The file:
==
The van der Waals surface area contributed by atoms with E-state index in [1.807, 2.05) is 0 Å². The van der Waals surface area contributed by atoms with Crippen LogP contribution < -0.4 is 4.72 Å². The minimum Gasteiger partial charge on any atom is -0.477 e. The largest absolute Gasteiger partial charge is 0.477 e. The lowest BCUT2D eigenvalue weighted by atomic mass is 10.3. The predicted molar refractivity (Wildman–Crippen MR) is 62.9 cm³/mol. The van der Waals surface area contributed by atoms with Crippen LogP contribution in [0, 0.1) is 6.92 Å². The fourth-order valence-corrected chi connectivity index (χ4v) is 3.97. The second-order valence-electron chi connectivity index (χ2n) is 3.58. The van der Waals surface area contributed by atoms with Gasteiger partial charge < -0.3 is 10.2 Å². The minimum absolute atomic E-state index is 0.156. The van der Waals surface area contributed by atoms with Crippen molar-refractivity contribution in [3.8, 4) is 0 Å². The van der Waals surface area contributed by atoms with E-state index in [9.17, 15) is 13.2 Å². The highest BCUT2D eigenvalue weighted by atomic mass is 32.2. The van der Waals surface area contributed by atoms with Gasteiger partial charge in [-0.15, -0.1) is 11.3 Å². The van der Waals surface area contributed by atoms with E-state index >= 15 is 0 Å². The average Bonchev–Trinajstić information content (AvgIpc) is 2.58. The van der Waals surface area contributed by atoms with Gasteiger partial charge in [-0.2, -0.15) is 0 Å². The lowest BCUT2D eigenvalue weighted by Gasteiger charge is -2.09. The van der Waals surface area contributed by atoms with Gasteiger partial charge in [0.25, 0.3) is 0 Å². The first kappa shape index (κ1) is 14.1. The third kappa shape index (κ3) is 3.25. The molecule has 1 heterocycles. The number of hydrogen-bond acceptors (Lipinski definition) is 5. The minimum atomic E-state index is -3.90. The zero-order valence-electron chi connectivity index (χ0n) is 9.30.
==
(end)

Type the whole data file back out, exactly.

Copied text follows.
The van der Waals surface area contributed by atoms with E-state index in [1.807, 2.05) is 0 Å². The van der Waals surface area contributed by atoms with Crippen LogP contribution < -0.4 is 4.72 Å². The minimum Gasteiger partial charge on any atom is -0.477 e. The largest absolute Gasteiger partial charge is 0.477 e. The lowest BCUT2D eigenvalue weighted by atomic mass is 10.3. The predicted molar refractivity (Wildman–Crippen MR) is 62.9 cm³/mol. The van der Waals surface area contributed by atoms with Crippen LogP contribution in [0, 0.1) is 6.92 Å². The fourth-order valence-corrected chi connectivity index (χ4v) is 3.97. The second-order valence-electron chi connectivity index (χ2n) is 3.58. The van der Waals surface area contributed by atoms with Gasteiger partial charge < -0.3 is 10.2 Å². The minimum absolute atomic E-state index is 0.156. The van der Waals surface area contributed by atoms with Crippen molar-refractivity contribution in [3.8, 4) is 0 Å². The van der Waals surface area contributed by atoms with E-state index in [9.17, 15) is 13.2 Å². The highest BCUT2D eigenvalue weighted by atomic mass is 32.2. The van der Waals surface area contributed by atoms with Gasteiger partial charge in [-0.15, -0.1) is 11.3 Å². The van der Waals surface area contributed by atoms with E-state index >= 15 is 0 Å². The average Bonchev–Trinajstić information content (AvgIpc) is 2.58. The van der Waals surface area contributed by atoms with Gasteiger partial charge in [-0.2, -0.15) is 0 Å². The lowest BCUT2D eigenvalue weighted by Gasteiger charge is -2.09. The van der Waals surface area contributed by atoms with Gasteiger partial charge in [0.25, 0.3) is 0 Å². The first kappa shape index (κ1) is 14.1. The third kappa shape index (κ3) is 3.25. The molecule has 1 heterocycles. The number of hydrogen-bond acceptors (Lipinski definition) is 5. The minimum atomic E-state index is -3.90. The zero-order valence-electron chi connectivity index (χ0n) is 9.30.